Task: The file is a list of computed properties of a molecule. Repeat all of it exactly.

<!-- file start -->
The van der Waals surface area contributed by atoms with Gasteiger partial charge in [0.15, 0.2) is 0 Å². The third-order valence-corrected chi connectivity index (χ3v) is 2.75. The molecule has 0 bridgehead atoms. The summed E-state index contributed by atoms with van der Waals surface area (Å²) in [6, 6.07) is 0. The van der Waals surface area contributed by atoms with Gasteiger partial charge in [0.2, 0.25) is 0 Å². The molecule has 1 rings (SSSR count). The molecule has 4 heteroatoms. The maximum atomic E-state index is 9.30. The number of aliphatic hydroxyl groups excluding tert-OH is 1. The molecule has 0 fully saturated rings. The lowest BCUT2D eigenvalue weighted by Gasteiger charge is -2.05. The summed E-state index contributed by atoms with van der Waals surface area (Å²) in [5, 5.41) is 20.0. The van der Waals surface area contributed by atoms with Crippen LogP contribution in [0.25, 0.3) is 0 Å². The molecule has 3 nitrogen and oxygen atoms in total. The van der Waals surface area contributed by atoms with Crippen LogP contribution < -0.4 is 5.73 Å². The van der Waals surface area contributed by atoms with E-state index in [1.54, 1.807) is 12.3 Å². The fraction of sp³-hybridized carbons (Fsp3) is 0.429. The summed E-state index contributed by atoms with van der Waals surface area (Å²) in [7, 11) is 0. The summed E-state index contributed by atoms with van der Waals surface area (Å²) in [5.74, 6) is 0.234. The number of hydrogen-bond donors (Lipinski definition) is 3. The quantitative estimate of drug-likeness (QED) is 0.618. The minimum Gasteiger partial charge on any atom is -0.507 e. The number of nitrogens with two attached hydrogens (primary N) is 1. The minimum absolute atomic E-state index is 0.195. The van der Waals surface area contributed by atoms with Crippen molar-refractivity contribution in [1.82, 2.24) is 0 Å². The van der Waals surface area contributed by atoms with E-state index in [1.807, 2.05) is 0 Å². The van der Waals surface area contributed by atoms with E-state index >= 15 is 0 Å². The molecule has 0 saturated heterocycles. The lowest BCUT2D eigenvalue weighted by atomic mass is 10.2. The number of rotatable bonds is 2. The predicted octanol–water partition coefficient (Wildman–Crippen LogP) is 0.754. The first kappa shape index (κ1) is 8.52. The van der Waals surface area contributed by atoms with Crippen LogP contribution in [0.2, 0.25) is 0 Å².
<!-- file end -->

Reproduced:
The van der Waals surface area contributed by atoms with Gasteiger partial charge in [0.15, 0.2) is 0 Å². The third-order valence-corrected chi connectivity index (χ3v) is 2.75. The molecule has 0 bridgehead atoms. The summed E-state index contributed by atoms with van der Waals surface area (Å²) in [6, 6.07) is 0. The van der Waals surface area contributed by atoms with Gasteiger partial charge in [0.2, 0.25) is 0 Å². The molecule has 1 rings (SSSR count). The molecule has 4 heteroatoms. The maximum atomic E-state index is 9.30. The number of aliphatic hydroxyl groups excluding tert-OH is 1. The molecule has 0 fully saturated rings. The lowest BCUT2D eigenvalue weighted by Gasteiger charge is -2.05. The summed E-state index contributed by atoms with van der Waals surface area (Å²) in [5, 5.41) is 20.0. The van der Waals surface area contributed by atoms with Crippen LogP contribution in [0.25, 0.3) is 0 Å². The molecule has 3 nitrogen and oxygen atoms in total. The van der Waals surface area contributed by atoms with Crippen LogP contribution < -0.4 is 5.73 Å². The van der Waals surface area contributed by atoms with E-state index in [1.54, 1.807) is 12.3 Å². The fraction of sp³-hybridized carbons (Fsp3) is 0.429. The summed E-state index contributed by atoms with van der Waals surface area (Å²) in [7, 11) is 0. The summed E-state index contributed by atoms with van der Waals surface area (Å²) in [5.74, 6) is 0.234. The number of hydrogen-bond donors (Lipinski definition) is 3. The quantitative estimate of drug-likeness (QED) is 0.618. The minimum Gasteiger partial charge on any atom is -0.507 e. The number of nitrogens with two attached hydrogens (primary N) is 1. The minimum absolute atomic E-state index is 0.195. The van der Waals surface area contributed by atoms with Crippen molar-refractivity contribution in [1.82, 2.24) is 0 Å². The van der Waals surface area contributed by atoms with E-state index in [1.807, 2.05) is 0 Å². The van der Waals surface area contributed by atoms with E-state index >= 15 is 0 Å². The molecule has 0 saturated heterocycles. The lowest BCUT2D eigenvalue weighted by atomic mass is 10.2. The number of rotatable bonds is 2. The predicted octanol–water partition coefficient (Wildman–Crippen LogP) is 0.754. The first kappa shape index (κ1) is 8.52. The van der Waals surface area contributed by atoms with Crippen LogP contribution in [0.2, 0.25) is 0 Å².